Waste solutes cleared by the kidney accumulate in end stage renal disease (ESRD). Current dialysis treatment does not restore the plasma levels of these solutes to normal, and persistently high levels of waste solutes contribute to illness in dialysis patients. Recent studies have shown that many uremic solutes, including some of those retained at the highest levels relative to normal in dialysis patients, are produced by colon microbes. DNA sequencing methods enable us to characterize the colon microbial population, or microbiome, and the processes by which it produces uremic solutes. The proposed studies will employ these methods to characterize the colon microbiome in dialysis patients. They will focus on microbial features associated with the well-characterized colon-derived uremic solutes p- cresol sulfate (PCS) and indoxyl sulfate (IS) and on trimethylamine oxide (TMAO), for which there is emerging evidence of toxicity.
The first aim i s to characterize the microbiome of hemodialysis patients. 16S rRNA gene sequencing will test the hypothesis that colon microbial diversity is reduced in hemodialysis patients as compared to healthy subjects. These studies will further characterize shifts in microbial taxonomy associated with ESRD and hemodialysis therapy. Computational analysis based on 16S rRNA gene sequencing and shotgun sequencing will be employed to assess the functional capacity of the microbiome. These studies will focus on the representation in the microbiome of genes encoding key enzymes responsible for synthesis of PCS, IS, and TMAO, and also provide data on the representation of other genes.
The second aim i s to characterize the microbiome of peritoneal dialysis patients. My mentor has shown that PCS and IS are produced at much lower rates in peritoneal dialysis patients than in hemodialysis patients. The proposed studies will exploit this finding to further distinguish features of the microbiome responsible for PCS and IS production. 16S rRNA gene sequencing will reveal whether microbial taxonomy is different in peritoneal and hemodialysis patients. Computational metagenomic reconstruction based on 16S rRNA gene sequencing and metagenomic sequencing will test the hypothesis that genes responsible for synthesis of PCS and IS are less frequently encoded in the microbiome of peritoneal dialysis patients. Additional measurements will reveal whether the microbiome produces lesser amounts of other uremic solutes in peritoneal dialysis patients than in hemodialysis patients. The overall aim is to develop knowledge and expertise which can be employed in future efforts to test whether manipulation of the microbiome can benefit dialysis patients.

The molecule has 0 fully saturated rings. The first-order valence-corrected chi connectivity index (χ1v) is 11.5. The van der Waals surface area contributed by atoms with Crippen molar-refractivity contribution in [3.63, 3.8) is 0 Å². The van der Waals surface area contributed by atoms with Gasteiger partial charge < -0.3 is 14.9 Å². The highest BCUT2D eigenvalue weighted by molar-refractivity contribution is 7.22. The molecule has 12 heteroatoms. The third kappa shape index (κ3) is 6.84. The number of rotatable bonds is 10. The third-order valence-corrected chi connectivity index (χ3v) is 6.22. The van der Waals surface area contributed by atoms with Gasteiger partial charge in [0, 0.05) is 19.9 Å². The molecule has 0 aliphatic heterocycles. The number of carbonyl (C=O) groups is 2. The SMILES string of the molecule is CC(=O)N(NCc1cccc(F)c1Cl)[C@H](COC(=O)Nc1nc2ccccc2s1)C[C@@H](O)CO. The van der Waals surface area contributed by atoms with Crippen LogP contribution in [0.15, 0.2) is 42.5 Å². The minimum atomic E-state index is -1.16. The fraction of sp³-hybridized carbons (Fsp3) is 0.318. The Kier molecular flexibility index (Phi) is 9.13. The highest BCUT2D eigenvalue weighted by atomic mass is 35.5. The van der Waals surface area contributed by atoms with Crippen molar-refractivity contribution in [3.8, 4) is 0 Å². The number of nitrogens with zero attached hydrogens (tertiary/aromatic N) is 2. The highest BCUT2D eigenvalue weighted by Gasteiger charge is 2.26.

Public Health Relevance

Waste chemicals made by colon microbes and poorly removed by dialysis may cause ill health in dialysis patients. This proposal will characterize the colon microbial population in dialysis patients and see how it differs from that in normal people. The information obtained will hopefully provide a basis for development of methods to reduce microbial production of toxic waste chemicals.

National Institute of Health (NIH)
National Institute of Diabetes and Digestive and Kidney Diseases (NIDDK)
Postdoctoral Individual National Research Service Award (F32)
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Special Emphasis Panel (ZDK1-GRB-G (M1)L)
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Rankin, Tracy L
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Stanford University
Internal Medicine/Medicine
Schools of Medicine
United States
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Mair, Robert D; Sirich, Tammy L; Plummer, Natalie S et al. (2018) Characteristics of Colon-Derived Uremic Solutes. Clin J Am Soc Nephrol 13:1398-1404
Mair, Robert D; Sirich, Tammy L; Meyer, Timothy W (2018) Uremic Toxin Clearance and Cardiovascular Toxicities. Toxins (Basel) 10: